When I was little, five or six maybe, my dad had a note hanging over his desk that read, "These are the good old days." He always had flutters of paper filled with notes and quotes stuck everywhere around his workspace (like father like daughter), but that's the one that's invited itself to loop through my mind like a poem.
I wonder when today - the snowy coziness and pulled pork on warm sourdough buns and dozing on the couch to the sound of pigeon coos and little girls' puffy snow-suited shrieking bodies and the crackle of the fire and baking brownies in a quiet winter-lit kitchen - will be coated with the haze of time past and I'll long for that good old day...
I was asked to give a short presentation about photography in art class yesterday. I did. It wasn't very eloquent.
Sick for most of last week. Went to work with a 102 degree fever. The things we do.
I've hardly been creative this month. Reading The Artist's Way. I wonder.
Took my sister to ballet on Saturday morning. Survived the perky-ponytail-and-leggings crowd at Whole Foods for pink lady apples. They were worth it.
I started knitting a scarf. Forest green, thick and chunky. It'll probably be too warm to wear it once it's finished.
My big sister is here. I'm used to being the oldest. Now I get to be a little sister for six weeks.
I hate the cluttered winter monotony. Spring shouldn't be long now. Hopefully.
Fueled by emotions ranging from scared to excited to nervous to unsure and back to scared, I've written much about the future on this blog. I suppose it's inevitable; that's the natural course of life in teenaged persons who are 100% confused by life 95% of the time. Still, natural or not, the future is daunting.
But you know what's the really cool thing about God? He knows exactly what you need, even if you don't. That's not a very original or profound statement, I know, but it's been so evident in my life lately. Here, maybe this story will explain...
For the past two years, my life has been similar to that of any other high-schooler: scrambling to take ACTs and researching colleges and trying desperately to scrape up something I'd be passionate enough to study for an extended amount of time. I prayed daily that God would show me the right path and that he would make abundantly clear which I should choose. Still, the days ticked by and nothing ever seemed quite "right". I continued putting off decisions, feeling more anxious by the day, yet unable to make any commitments.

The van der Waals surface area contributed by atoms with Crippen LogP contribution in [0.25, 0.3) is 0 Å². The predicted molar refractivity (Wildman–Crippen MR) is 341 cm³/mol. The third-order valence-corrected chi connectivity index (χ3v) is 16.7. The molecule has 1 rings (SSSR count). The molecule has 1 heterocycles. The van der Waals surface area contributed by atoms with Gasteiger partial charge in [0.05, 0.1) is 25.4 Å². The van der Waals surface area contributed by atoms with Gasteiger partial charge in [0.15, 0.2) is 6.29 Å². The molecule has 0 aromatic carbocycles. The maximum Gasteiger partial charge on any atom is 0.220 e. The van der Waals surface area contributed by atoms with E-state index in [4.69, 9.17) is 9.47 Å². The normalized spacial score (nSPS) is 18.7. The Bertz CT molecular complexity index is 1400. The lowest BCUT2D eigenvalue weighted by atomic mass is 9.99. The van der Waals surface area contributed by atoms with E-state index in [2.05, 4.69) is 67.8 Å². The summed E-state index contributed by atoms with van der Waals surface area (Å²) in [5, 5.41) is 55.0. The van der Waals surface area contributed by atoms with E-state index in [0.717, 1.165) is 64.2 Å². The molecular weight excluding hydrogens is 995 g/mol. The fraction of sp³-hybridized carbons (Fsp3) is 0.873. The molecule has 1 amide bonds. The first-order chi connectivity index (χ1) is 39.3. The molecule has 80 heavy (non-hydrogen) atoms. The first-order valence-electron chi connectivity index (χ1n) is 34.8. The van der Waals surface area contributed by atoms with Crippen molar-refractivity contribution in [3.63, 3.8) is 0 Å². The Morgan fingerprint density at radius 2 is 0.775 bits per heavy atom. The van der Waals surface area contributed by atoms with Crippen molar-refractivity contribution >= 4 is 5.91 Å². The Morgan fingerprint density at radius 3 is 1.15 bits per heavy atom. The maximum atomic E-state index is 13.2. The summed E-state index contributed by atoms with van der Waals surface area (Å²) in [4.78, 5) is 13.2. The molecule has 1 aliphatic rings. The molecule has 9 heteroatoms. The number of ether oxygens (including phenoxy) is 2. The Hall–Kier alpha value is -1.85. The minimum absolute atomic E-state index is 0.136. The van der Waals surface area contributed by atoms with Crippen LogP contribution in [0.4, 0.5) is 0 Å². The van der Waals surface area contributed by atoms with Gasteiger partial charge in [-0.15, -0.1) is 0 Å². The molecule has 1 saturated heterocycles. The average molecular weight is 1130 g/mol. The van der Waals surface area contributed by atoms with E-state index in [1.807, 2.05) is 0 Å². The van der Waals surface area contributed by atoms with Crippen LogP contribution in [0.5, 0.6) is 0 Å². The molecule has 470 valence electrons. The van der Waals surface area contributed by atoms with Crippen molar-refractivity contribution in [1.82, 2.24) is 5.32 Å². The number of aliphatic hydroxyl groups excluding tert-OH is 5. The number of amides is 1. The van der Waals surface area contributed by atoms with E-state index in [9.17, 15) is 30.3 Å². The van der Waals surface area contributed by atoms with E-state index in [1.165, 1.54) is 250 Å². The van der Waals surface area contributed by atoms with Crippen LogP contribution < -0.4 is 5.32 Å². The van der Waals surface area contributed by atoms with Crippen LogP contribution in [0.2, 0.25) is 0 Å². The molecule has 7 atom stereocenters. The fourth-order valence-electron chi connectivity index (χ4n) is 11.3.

About a year ago, a bishop from Tanzania came to visit for the weekend. A friend of my dad's, he was in the States to fundraise; he entertained us all with stories about Tanzanian life and culture and repeatedly encouraged my family to visit his. Naturally, I was intrigued, but didn't think much of it. After all, I was going to college soon! Right? Right.
Come September of 2013, matters on the college front remained at a standstill. I was dual-enrolled in community college, taking some general education classes, and had another ACT test under my belt...but still I was too overwhelmed to think about applying to universities. I prayed continuously.
One day around that time, Africa popped back up in my head. I kept pushing it down: Africa? That's ridiculous, and so cliche. I'm not cut out to be a missionary, no way. What about school? Besides, it's expensive to go there! And where would I stay?
Now, it just so happens that we have some friends that live in Nairobi, Kenya. We met Rev. Trump during our time in St. Louis a few years back, and he has since moved to Nairobi with his family full-time to be the LCMS Lutheran missions facilitator for Eastern Kenya (whew, that's a mouthful). My parents knew of my wowidon'tknowwhattodowithmylife struggle, and the next thing I knew, my dad had gotten in touch with the Trumps and then all of a sudden they were talking about me taking a gap year and staying there for six months?!
The more Kenya became a reality, the more peace I felt. With every doubt and fear that cropped up, God gently pushed them down. It was as if he was saying, "Shhh, be still. I am who I am. I will take care of it."
And take care of it he has. Two weeks ago I was accepted as a missionary with the LCMS and in June I'll be moving to Nairobi for six months.
Nairobi! I hardly know what do with myself! I'm going to be living with the Trumps (and caring for their young boys, Josiah, Elijah, and Isaiah), doing work in the LCMS office in Nairobi, helping with communications, and going on some short-term mission trips to nearby villages.
So now I have four months to pass until the big day, four months that hold fundraising and finishing up high school and learning everything I possibly can about Kenyan culture and helping those in poverty. It's absolutely fascinating. I recently finished reading Toxic Charity (so eye-opening and applicable even in your own backyard) and now I'm studying a book called African Friends and Money Matters, which is incredibly helpful for anyone thinking about going to Africa, even if only for a few days. I'm fascinated by all the different cultures and customs that exist in the world and I'm so thrilled to experience life in another country and share God's love. Yet, I would be lying if I said it wasn't going to be hard. I KNOW my time in Kenya is going to hurt. There will be homesickness and worry and tiredness and tears...but still, I'm excited and thrilled and a little bit nervous and blessed and just wow God is so good, isn't he??!
Oof. It's going to be a good year.
Kenya, here I come.